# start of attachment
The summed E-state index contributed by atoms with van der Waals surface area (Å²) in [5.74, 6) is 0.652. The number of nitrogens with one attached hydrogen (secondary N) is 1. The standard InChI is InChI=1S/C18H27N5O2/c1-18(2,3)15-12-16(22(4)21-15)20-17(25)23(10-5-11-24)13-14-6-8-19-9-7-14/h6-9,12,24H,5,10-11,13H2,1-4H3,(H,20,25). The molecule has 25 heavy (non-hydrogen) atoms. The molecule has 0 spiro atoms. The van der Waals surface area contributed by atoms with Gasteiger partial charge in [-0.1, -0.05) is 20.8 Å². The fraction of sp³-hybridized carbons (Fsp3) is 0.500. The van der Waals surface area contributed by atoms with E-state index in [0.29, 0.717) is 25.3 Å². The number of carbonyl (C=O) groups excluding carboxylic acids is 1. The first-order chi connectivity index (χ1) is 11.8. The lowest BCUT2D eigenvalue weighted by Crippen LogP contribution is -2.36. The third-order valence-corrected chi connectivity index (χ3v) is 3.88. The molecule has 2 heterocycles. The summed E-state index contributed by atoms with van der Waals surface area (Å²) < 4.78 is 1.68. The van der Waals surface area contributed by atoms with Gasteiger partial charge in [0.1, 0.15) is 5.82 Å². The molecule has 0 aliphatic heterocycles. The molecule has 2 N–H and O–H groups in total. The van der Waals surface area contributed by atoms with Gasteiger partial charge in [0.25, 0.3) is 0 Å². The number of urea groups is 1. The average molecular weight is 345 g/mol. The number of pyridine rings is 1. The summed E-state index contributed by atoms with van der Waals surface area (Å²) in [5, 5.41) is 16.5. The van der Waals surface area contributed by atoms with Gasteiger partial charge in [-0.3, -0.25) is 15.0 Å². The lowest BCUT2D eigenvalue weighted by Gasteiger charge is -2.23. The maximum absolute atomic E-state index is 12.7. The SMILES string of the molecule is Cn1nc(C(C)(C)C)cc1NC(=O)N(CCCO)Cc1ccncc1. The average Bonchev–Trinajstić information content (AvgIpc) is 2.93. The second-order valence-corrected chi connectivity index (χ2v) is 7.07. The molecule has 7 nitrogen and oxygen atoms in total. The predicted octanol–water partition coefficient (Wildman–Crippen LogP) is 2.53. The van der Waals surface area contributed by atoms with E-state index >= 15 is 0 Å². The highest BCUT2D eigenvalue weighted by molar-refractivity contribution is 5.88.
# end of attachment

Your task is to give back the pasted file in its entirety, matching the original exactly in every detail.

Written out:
The summed E-state index contributed by atoms with van der Waals surface area (Å²) in [5.74, 6) is 0.652. The number of nitrogens with one attached hydrogen (secondary N) is 1. The standard InChI is InChI=1S/C18H27N5O2/c1-18(2,3)15-12-16(22(4)21-15)20-17(25)23(10-5-11-24)13-14-6-8-19-9-7-14/h6-9,12,24H,5,10-11,13H2,1-4H3,(H,20,25). The molecule has 25 heavy (non-hydrogen) atoms. The molecule has 0 spiro atoms. The van der Waals surface area contributed by atoms with Gasteiger partial charge in [-0.1, -0.05) is 20.8 Å². The fraction of sp³-hybridized carbons (Fsp3) is 0.500. The van der Waals surface area contributed by atoms with E-state index in [0.29, 0.717) is 25.3 Å². The number of carbonyl (C=O) groups excluding carboxylic acids is 1. The first-order chi connectivity index (χ1) is 11.8. The lowest BCUT2D eigenvalue weighted by Crippen LogP contribution is -2.36. The third-order valence-corrected chi connectivity index (χ3v) is 3.88. The molecule has 2 heterocycles. The summed E-state index contributed by atoms with van der Waals surface area (Å²) < 4.78 is 1.68. The van der Waals surface area contributed by atoms with Gasteiger partial charge in [0.1, 0.15) is 5.82 Å². The molecule has 0 aliphatic heterocycles. The molecule has 2 N–H and O–H groups in total. The van der Waals surface area contributed by atoms with Gasteiger partial charge in [0.25, 0.3) is 0 Å². The number of urea groups is 1. The average molecular weight is 345 g/mol. The number of pyridine rings is 1. The summed E-state index contributed by atoms with van der Waals surface area (Å²) in [5, 5.41) is 16.5. The van der Waals surface area contributed by atoms with Gasteiger partial charge in [-0.3, -0.25) is 15.0 Å². The lowest BCUT2D eigenvalue weighted by Gasteiger charge is -2.23. The maximum absolute atomic E-state index is 12.7. The SMILES string of the molecule is Cn1nc(C(C)(C)C)cc1NC(=O)N(CCCO)Cc1ccncc1. The average Bonchev–Trinajstić information content (AvgIpc) is 2.93. The second-order valence-corrected chi connectivity index (χ2v) is 7.07. The molecule has 7 nitrogen and oxygen atoms in total. The predicted octanol–water partition coefficient (Wildman–Crippen LogP) is 2.53. The van der Waals surface area contributed by atoms with E-state index >= 15 is 0 Å². The highest BCUT2D eigenvalue weighted by molar-refractivity contribution is 5.88.